Otherwise the most NY thing we did was re-explore St. John the Divine, the largest cathedral in the world and by far my favorite (it has peacocks! live ones!), and meander from there (110th and Amsterdam) to a Red Sox bar called Professor Thoms' on 2nd ave between 13th & 14th. a roughly 6 mile walk, as shady as we could make it in Saturday's sunshine.

The reason we ventured back to our old NYU neighborhood and a Sox bar (my friends consist of a Mets fan, a Phillies fan, and an agnostic) was to try their nachos. According to my online research, the nachos offered at this establishment are the best in NYC. So I considered it part of my sacred duty as chairperson of Nacho Quest 2009 Boston to dive into these nachos face first.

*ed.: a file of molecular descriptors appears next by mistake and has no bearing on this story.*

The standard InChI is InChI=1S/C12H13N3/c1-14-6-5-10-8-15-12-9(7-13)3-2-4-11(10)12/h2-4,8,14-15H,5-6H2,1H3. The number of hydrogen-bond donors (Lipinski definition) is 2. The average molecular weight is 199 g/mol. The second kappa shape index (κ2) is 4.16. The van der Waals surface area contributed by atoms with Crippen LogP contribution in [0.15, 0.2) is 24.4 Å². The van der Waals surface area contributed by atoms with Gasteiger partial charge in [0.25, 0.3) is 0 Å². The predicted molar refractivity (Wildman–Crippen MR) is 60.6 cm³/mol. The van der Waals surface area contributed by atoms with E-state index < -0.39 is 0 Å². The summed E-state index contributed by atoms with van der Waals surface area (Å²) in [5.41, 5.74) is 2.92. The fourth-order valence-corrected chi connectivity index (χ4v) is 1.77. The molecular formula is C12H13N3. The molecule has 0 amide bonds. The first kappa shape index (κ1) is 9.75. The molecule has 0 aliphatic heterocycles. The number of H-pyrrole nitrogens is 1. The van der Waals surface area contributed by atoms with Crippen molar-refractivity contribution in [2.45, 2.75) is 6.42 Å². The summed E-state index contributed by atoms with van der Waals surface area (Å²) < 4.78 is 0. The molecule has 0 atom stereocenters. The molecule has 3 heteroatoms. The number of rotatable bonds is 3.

While excellent in the categories of portion size (it came on a pizza tray!), price, and salsa, they only fared average in cheese, sour cream, and extras. The chips themselves were sub par and while we received a lovely little pile of jalapeƱos there was an overall lack of flavor. A zestlessness, if you will.

If Nacho Quest 2009 has taught me only one thing so far, it is that the chances of finding nachos better than the ones already holding spots numbers 1 and 2 in my heart are slim to none. Still, we march on. There are many nacho providing establishments in The Greater Boston Area still on our quest. And I have compiled a short list for my NY friends to explore on their own, so that when I next visit mayhaps my nachoing experience will be somewhat improved.

If you care to test my favorite nachos, head over to